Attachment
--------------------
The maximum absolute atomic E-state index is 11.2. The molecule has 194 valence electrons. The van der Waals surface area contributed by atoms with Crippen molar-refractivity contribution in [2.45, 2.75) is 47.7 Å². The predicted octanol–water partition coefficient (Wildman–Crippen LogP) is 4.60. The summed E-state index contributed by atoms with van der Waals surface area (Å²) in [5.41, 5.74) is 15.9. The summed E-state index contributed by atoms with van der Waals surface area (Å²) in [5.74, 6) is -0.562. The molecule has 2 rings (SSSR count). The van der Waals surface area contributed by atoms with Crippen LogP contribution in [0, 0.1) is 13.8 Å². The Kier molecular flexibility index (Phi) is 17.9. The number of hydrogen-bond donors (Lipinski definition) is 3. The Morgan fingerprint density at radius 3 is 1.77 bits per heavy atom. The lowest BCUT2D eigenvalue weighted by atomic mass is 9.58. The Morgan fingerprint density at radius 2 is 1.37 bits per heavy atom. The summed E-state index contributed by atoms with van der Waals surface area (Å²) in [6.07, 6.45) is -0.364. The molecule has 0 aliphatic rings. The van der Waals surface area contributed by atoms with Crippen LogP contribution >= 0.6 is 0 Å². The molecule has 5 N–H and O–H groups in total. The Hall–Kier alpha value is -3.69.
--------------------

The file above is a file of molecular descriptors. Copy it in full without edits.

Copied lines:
The maximum absolute atomic E-state index is 11.2. The molecule has 194 valence electrons. The van der Waals surface area contributed by atoms with Crippen molar-refractivity contribution in [2.45, 2.75) is 47.7 Å². The predicted octanol–water partition coefficient (Wildman–Crippen LogP) is 4.60. The summed E-state index contributed by atoms with van der Waals surface area (Å²) in [5.41, 5.74) is 15.9. The summed E-state index contributed by atoms with van der Waals surface area (Å²) in [5.74, 6) is -0.562. The molecule has 2 rings (SSSR count). The van der Waals surface area contributed by atoms with Crippen LogP contribution in [0, 0.1) is 13.8 Å². The Kier molecular flexibility index (Phi) is 17.9. The number of hydrogen-bond donors (Lipinski definition) is 3. The Morgan fingerprint density at radius 3 is 1.77 bits per heavy atom. The lowest BCUT2D eigenvalue weighted by atomic mass is 9.58. The Morgan fingerprint density at radius 2 is 1.37 bits per heavy atom. The summed E-state index contributed by atoms with van der Waals surface area (Å²) in [6.07, 6.45) is -0.364. The molecule has 0 aliphatic rings. The van der Waals surface area contributed by atoms with Crippen LogP contribution >= 0.6 is 0 Å². The molecule has 5 N–H and O–H groups in total. The Hall–Kier alpha value is -3.69.